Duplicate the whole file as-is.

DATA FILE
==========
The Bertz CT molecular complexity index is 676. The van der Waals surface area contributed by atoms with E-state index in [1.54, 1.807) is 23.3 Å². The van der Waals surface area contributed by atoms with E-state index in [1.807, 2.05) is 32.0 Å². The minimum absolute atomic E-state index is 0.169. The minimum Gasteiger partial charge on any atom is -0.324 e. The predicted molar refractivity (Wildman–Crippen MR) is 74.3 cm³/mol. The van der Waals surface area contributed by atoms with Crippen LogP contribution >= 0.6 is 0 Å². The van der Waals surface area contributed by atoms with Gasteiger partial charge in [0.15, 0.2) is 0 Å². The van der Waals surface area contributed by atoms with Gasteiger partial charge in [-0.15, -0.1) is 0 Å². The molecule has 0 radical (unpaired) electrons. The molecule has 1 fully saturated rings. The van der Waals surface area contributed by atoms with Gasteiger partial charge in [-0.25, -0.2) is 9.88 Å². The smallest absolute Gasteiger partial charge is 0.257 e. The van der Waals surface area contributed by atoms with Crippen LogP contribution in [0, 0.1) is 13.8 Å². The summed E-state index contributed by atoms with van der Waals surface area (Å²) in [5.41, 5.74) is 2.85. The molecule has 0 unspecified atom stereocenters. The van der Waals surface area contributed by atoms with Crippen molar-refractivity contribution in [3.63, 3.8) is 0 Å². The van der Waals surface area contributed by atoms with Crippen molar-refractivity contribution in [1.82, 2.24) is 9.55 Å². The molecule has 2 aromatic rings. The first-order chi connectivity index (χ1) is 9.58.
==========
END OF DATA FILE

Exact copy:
The Bertz CT molecular complexity index is 676. The van der Waals surface area contributed by atoms with E-state index in [1.54, 1.807) is 23.3 Å². The van der Waals surface area contributed by atoms with E-state index in [1.807, 2.05) is 32.0 Å². The minimum absolute atomic E-state index is 0.169. The minimum Gasteiger partial charge on any atom is -0.324 e. The predicted molar refractivity (Wildman–Crippen MR) is 74.3 cm³/mol. The van der Waals surface area contributed by atoms with Crippen LogP contribution >= 0.6 is 0 Å². The van der Waals surface area contributed by atoms with Gasteiger partial charge in [0.15, 0.2) is 0 Å². The van der Waals surface area contributed by atoms with Gasteiger partial charge in [-0.15, -0.1) is 0 Å². The molecule has 0 radical (unpaired) electrons. The molecule has 1 fully saturated rings. The van der Waals surface area contributed by atoms with Gasteiger partial charge in [-0.25, -0.2) is 9.88 Å². The smallest absolute Gasteiger partial charge is 0.257 e. The van der Waals surface area contributed by atoms with Crippen LogP contribution in [0, 0.1) is 13.8 Å². The summed E-state index contributed by atoms with van der Waals surface area (Å²) in [5.41, 5.74) is 2.85. The molecule has 0 unspecified atom stereocenters. The van der Waals surface area contributed by atoms with Crippen molar-refractivity contribution in [3.63, 3.8) is 0 Å². The van der Waals surface area contributed by atoms with Crippen molar-refractivity contribution in [1.82, 2.24) is 9.55 Å². The molecule has 2 aromatic rings. The first-order chi connectivity index (χ1) is 9.58.